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My Paper on Natural Kinds (Aust. J Phil 2016)

Here's my paper on natural kind terms - which combines philosophy of language and metaphysics (essentialism). I defend a Kripkean/Putnamian account of how 'water', 'tiger' etc. function, against the criticism (from Nathan Salmon, Helen Steward, and others) that such accounts presuppose something exotically 'metaphysical'.

I actually think it's one of my better papers...and has the added bonus of a reference to Winnie the Pooh and an analogy involving mysterious boxes and a magician. (Australasian J Phil 2016.

Go here.


Fil Salustri said…
The link you included seemed messed up. I think you meant - right?
Stephen Law said…
Thanks faithlessgod - link now fixed.
Philip Rand said…
I re-read my explicit formulation of Putnam’s “Meaning and Reference”. It reveals something most interesting.

Your paper uses “determinability” to side-step the exotic metaphysical accusations.

On close examination of my explicit formulation of the twin-earth thought experiment it becomes obvious that the thought model hinges on a “principle of limitation” and not a “principle of determinability”; because the explicit formulation is stating that “water” has a limited potency of being “water” on earth (only H2O) and on twin-earth (only XYZ). So, what becomes clear is that the thought model is using two ideas: a principle of limitation and numerical differentiation of “form”.

Putnam can get away with this principle of limitation because he has restricted the form of “water” to only earth and twin-earth, so it is de-limited. This is why he can make claims concerning “water” with different values, i.e. H2O and XYZ.

Now, his thought model is sort of looking Platonic (but it isn’t), this is where some philosophers will fall into a trap…

Because now the thought model is not of change (H2O or XYZ, i.e. determinability) but of intelligibility, i.e. the criterion of water is the “form” of water taken by itself on earth and on twin-earth, not the composite. So, “water” acts as a restrictive, existential limit; it is non-formal, hence non-intelligible.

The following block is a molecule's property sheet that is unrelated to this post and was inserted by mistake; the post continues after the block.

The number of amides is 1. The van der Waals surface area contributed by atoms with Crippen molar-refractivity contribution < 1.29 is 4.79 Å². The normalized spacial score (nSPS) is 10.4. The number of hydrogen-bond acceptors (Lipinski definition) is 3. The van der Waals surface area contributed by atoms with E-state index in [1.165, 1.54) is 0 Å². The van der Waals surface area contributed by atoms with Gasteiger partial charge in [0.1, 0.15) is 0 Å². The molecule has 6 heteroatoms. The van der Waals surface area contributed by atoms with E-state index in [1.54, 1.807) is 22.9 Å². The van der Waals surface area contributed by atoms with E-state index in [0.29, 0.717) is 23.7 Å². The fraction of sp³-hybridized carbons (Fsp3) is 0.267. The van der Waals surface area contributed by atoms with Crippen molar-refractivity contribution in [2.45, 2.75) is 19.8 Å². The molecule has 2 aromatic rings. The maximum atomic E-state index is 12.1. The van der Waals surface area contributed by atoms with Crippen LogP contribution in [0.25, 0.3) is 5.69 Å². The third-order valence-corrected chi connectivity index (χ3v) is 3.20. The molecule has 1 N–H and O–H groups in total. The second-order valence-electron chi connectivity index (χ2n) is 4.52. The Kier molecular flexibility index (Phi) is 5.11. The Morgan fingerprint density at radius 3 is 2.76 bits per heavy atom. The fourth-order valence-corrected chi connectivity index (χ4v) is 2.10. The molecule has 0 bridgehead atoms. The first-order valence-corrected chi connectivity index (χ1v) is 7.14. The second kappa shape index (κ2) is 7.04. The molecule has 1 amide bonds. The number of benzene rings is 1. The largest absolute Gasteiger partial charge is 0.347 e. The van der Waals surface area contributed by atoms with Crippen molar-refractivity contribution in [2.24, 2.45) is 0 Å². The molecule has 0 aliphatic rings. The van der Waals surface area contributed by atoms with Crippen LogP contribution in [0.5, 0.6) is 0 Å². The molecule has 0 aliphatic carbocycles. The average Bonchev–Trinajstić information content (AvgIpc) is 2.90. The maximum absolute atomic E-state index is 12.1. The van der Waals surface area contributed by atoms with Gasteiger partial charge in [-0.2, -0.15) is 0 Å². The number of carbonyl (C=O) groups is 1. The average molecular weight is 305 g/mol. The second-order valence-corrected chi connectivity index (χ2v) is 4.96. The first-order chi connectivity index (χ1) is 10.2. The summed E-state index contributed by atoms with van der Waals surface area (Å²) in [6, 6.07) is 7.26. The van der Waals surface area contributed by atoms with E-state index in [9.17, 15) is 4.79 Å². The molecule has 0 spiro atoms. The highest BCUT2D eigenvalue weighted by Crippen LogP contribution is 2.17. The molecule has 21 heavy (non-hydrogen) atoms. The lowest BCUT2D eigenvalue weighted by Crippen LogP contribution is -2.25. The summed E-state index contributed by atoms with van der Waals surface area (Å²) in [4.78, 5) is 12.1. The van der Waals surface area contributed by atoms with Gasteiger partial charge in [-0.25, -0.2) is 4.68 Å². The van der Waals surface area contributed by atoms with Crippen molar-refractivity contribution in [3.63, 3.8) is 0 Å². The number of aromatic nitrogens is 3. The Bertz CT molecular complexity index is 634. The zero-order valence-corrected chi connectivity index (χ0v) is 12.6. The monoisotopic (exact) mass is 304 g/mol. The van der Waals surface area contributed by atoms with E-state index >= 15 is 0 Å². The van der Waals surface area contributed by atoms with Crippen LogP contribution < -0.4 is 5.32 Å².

Now, I see where Putnam is going with “Why There Isn't a Ready-Made World”; what the twin-earth thought experiment expresses is the source of instability of nature, of defect (again a Platonic concept, but not how Putnam is using defect). He uses “water” as a particular physical case of the non-formal, “individuality”, i.e. the concrete; the use of the earth and twin-earth limits the “actuality-of-water-form” to a particular career on earth and twin-earth.

This means that “water is H2O” and “water is XYZ” cannot be specified except in terms of limitation.

Each earth and twin-earth “water” is undifferentiated capacity for limiting; but each differs totally since they individuate H2O and XYZ; totally different as individuals from one another.

By using a principle of limitation to “water” rather than a principle of determinability to “water” no paradox is set up.

In the thought model “water” acts as a general function of two different composites (i.e. H2O, XYZ) being the same. On earth and twin-earth “water” is unqualified in its ability to limit the “form” of “water”; each is free of intelligibility on its own part. The fact that earth “water” and twin-earth “water” are numerically different does not affect this, since differentiation (as Putnam shows) is ultimately outside the order of intelligibility.

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